Saturday September 19, 2015: Updated 4/30/2016
When people ask me how I keep the weeds out of my garden, I tell them about my secret weapon. E&O and Hula Hoe.
Harvesting and preserving food from your vegetable garden, fruit trees and grape vineyard can be rewarding but is often very time consuming and labor intensive. Here are some tools that will make the job go a lot faster.
These come as stand alone units or as attachments for other kitchen appliances and range in price from $50 to $250. I bought this one.
It attaches to the Kitchen Aid and works great for quickly juicing tomatoes.
No need to blanch and peel the fruit. Just feed in large, raw, quartered tomatoes or whole Roma or cherry tomatoes into the hopper. Like magic, out one end will come the peels and seeds. Out the other, thick tomato juice.
It only takes about 15-20 minutes to produce over 1 gallon of raw tomato juice/sauce. From there you can process the juice into jars using a large pressure cooker or refrigerate/freeze for later.
An added benefit of bottling tomato juice is the water and sauce will separate inside the bottle.
This tomato juice came from small, cherry tomatoes that have a high water content .
This allows you to either use as-is in soups or drain off the water and use the remaining thicker sauce on pizzas, lasagnas and even in home-made ketchup.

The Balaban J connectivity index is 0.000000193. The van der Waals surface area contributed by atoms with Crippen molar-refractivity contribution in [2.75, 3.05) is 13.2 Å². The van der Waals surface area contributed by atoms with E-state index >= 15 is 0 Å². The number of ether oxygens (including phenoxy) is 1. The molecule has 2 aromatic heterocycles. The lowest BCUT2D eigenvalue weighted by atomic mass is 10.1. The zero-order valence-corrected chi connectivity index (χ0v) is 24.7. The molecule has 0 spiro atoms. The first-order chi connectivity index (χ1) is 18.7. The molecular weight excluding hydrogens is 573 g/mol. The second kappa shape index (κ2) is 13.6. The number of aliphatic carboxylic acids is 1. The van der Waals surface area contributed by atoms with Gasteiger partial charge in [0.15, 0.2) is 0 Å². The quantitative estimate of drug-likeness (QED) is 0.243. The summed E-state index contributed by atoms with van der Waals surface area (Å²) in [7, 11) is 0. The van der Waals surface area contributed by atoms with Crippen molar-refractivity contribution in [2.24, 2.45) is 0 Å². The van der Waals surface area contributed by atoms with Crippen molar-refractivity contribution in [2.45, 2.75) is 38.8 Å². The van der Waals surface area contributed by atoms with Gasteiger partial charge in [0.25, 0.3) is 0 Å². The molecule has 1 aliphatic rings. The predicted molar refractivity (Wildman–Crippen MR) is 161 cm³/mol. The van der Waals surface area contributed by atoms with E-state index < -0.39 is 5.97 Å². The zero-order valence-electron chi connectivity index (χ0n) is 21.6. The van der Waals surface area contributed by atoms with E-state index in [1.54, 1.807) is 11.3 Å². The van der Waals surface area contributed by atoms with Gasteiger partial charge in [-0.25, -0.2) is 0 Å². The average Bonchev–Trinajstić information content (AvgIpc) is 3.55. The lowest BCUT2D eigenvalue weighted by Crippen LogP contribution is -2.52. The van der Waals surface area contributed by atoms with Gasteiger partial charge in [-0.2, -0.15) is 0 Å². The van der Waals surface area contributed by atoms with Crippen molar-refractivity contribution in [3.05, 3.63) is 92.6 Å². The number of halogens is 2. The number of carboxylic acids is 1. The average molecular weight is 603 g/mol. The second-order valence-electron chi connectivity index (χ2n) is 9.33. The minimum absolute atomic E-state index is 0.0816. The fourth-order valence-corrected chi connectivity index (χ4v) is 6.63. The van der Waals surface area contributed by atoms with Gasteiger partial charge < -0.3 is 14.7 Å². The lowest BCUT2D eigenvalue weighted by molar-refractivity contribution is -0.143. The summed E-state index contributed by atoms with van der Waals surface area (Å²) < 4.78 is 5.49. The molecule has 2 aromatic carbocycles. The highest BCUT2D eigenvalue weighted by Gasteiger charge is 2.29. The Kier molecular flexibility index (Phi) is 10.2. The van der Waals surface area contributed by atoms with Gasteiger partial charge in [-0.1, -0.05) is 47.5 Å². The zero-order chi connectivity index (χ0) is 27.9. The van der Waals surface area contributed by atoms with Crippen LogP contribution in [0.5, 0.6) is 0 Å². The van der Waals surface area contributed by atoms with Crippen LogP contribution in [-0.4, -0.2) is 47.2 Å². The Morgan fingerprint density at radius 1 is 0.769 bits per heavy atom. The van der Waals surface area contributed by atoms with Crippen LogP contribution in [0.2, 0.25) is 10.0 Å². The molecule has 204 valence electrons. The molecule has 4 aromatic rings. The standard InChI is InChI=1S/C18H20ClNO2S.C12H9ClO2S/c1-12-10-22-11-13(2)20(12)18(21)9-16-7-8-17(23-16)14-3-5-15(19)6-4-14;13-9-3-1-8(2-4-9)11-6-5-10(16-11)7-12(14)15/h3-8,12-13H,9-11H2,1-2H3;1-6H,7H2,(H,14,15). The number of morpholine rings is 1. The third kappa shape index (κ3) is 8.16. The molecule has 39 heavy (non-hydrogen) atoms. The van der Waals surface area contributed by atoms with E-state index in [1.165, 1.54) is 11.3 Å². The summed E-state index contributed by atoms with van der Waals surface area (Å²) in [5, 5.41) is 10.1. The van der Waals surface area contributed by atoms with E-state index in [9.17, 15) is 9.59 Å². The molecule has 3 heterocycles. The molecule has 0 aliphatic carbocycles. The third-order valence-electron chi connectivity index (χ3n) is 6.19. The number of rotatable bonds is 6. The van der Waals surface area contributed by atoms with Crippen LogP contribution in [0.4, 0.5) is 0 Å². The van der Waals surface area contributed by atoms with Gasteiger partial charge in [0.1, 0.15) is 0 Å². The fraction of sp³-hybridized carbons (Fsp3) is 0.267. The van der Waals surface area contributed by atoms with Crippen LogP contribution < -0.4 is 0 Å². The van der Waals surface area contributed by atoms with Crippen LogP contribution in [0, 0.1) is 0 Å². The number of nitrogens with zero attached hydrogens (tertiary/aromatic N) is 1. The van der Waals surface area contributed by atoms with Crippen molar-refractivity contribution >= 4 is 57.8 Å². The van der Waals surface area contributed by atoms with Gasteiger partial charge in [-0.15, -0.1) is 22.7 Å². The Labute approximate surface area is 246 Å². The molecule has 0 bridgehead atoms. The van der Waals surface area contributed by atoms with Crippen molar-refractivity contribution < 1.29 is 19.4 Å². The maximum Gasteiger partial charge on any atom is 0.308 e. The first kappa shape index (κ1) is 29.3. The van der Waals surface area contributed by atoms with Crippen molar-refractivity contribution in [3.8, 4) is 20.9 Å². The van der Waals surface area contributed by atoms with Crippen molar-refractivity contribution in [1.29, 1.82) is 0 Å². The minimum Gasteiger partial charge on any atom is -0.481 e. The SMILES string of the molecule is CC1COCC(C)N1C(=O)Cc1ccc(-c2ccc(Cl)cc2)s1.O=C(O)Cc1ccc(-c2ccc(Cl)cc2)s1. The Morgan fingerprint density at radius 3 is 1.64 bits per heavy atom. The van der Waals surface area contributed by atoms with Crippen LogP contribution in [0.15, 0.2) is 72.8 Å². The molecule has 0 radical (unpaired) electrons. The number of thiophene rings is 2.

Cut fresh apples into quarters and steam for about 20 minutes in a large pot. From there you simply scoop them into the hopper, skins, cores and all. Out one end comes the apple sauce, all ready for eating or bottling. Out the other end comes the skins and seeds.
If you have grapes and want to juice them, grape steamers are a huge time saver. We bought this one.
Fill the top pot with fresh bunches of grapes. Steam for 30-60 minutes. During that time, juice will slowly percolate down the tube and into a jar or other container. Each batch of grapes will yield about 4-5 quarts of grape juice.
From there you process the jars of grape juice in a water-bath for 25-30 minutes to make the juice suitable for drinking.
Wheat Grinder and Box Fan:
Cracking sunflower seeds one at a time is a ridiculously labor intensive process. Luckily there is a much easier way. On the wheat grinder, (for this we use a slower mill), set the grinding wheels to their widest setting. Run the sunflower seeds through. What comes out is a combination of cracked sunflower hulls and shelled seeds, (mostly un-broken).
Lightly pour this combined mess of seeds and hulls into the wind of a large fan on low, medium or high speed. If the wind speed is just right, the dense seeds will fall strait down into a collection bowl while the lighter hulls will be blown away, falling outside the bowl. You will have to do this a few times but eventually, what remains will be just seeds with very few hulls.
This Box fan winnowing technique also works for separating small mustard seeds and dry beans (black, white, soy, red and pinto) from the broken chaff of their pods.
10 lbs of hard, red and white beans after about 5 minutes of winnowing.
In hindsight, don't grow different beans in the same row, that way you can harvest them separately.
Added 1/31/2015: Food Dehydrator
We found this Excalibur 9-tray food dehydrator/yogurt maker.
Not only does it dehydrate food but it can also create the right temperature conditions for making huge quantities of yogurt at a time. We now make yogurt in 1 gallon batches and use it plain, in smoothies, on granola and as sour cream substitute in recipes.